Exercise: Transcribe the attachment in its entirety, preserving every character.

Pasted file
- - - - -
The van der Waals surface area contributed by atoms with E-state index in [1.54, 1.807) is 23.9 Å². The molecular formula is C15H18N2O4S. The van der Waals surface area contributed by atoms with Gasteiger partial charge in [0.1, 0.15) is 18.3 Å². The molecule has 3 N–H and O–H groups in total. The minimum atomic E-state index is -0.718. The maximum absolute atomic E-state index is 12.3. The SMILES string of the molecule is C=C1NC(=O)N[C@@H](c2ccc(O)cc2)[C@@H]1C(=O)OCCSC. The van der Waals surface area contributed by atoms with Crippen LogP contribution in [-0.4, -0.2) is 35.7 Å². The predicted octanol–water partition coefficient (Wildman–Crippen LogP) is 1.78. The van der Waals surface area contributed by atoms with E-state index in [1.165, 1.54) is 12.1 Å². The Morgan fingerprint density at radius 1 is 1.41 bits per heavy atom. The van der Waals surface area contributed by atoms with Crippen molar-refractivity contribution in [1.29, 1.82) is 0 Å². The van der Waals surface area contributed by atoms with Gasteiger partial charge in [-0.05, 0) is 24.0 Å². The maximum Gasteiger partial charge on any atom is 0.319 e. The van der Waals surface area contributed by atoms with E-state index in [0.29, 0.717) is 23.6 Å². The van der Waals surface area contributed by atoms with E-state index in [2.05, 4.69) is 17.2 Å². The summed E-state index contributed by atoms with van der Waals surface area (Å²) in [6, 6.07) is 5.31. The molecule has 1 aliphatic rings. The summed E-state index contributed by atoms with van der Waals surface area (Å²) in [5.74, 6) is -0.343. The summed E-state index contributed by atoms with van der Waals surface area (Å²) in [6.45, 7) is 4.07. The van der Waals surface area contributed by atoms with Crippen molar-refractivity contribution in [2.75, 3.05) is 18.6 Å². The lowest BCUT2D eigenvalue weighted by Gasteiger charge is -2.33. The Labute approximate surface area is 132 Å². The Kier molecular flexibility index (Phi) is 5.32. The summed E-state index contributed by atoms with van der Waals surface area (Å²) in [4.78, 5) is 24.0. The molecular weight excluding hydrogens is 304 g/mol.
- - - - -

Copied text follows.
The van der Waals surface area contributed by atoms with E-state index in [1.54, 1.807) is 23.9 Å². The molecular formula is C15H18N2O4S. The van der Waals surface area contributed by atoms with Gasteiger partial charge in [0.1, 0.15) is 18.3 Å². The molecule has 3 N–H and O–H groups in total. The minimum atomic E-state index is -0.718. The maximum absolute atomic E-state index is 12.3. The SMILES string of the molecule is C=C1NC(=O)N[C@@H](c2ccc(O)cc2)[C@@H]1C(=O)OCCSC. The van der Waals surface area contributed by atoms with Crippen LogP contribution in [-0.4, -0.2) is 35.7 Å². The predicted octanol–water partition coefficient (Wildman–Crippen LogP) is 1.78. The van der Waals surface area contributed by atoms with E-state index in [1.165, 1.54) is 12.1 Å². The Morgan fingerprint density at radius 1 is 1.41 bits per heavy atom. The van der Waals surface area contributed by atoms with Crippen molar-refractivity contribution in [1.29, 1.82) is 0 Å². The van der Waals surface area contributed by atoms with Gasteiger partial charge in [-0.05, 0) is 24.0 Å². The maximum Gasteiger partial charge on any atom is 0.319 e. The van der Waals surface area contributed by atoms with E-state index in [0.29, 0.717) is 23.6 Å². The van der Waals surface area contributed by atoms with E-state index in [2.05, 4.69) is 17.2 Å². The summed E-state index contributed by atoms with van der Waals surface area (Å²) in [6, 6.07) is 5.31. The molecule has 1 aliphatic rings. The summed E-state index contributed by atoms with van der Waals surface area (Å²) in [5.74, 6) is -0.343. The summed E-state index contributed by atoms with van der Waals surface area (Å²) in [6.45, 7) is 4.07. The van der Waals surface area contributed by atoms with Crippen molar-refractivity contribution in [2.75, 3.05) is 18.6 Å². The lowest BCUT2D eigenvalue weighted by Gasteiger charge is -2.33. The Labute approximate surface area is 132 Å². The Kier molecular flexibility index (Phi) is 5.32. The summed E-state index contributed by atoms with van der Waals surface area (Å²) in [4.78, 5) is 24.0. The molecular weight excluding hydrogens is 304 g/mol.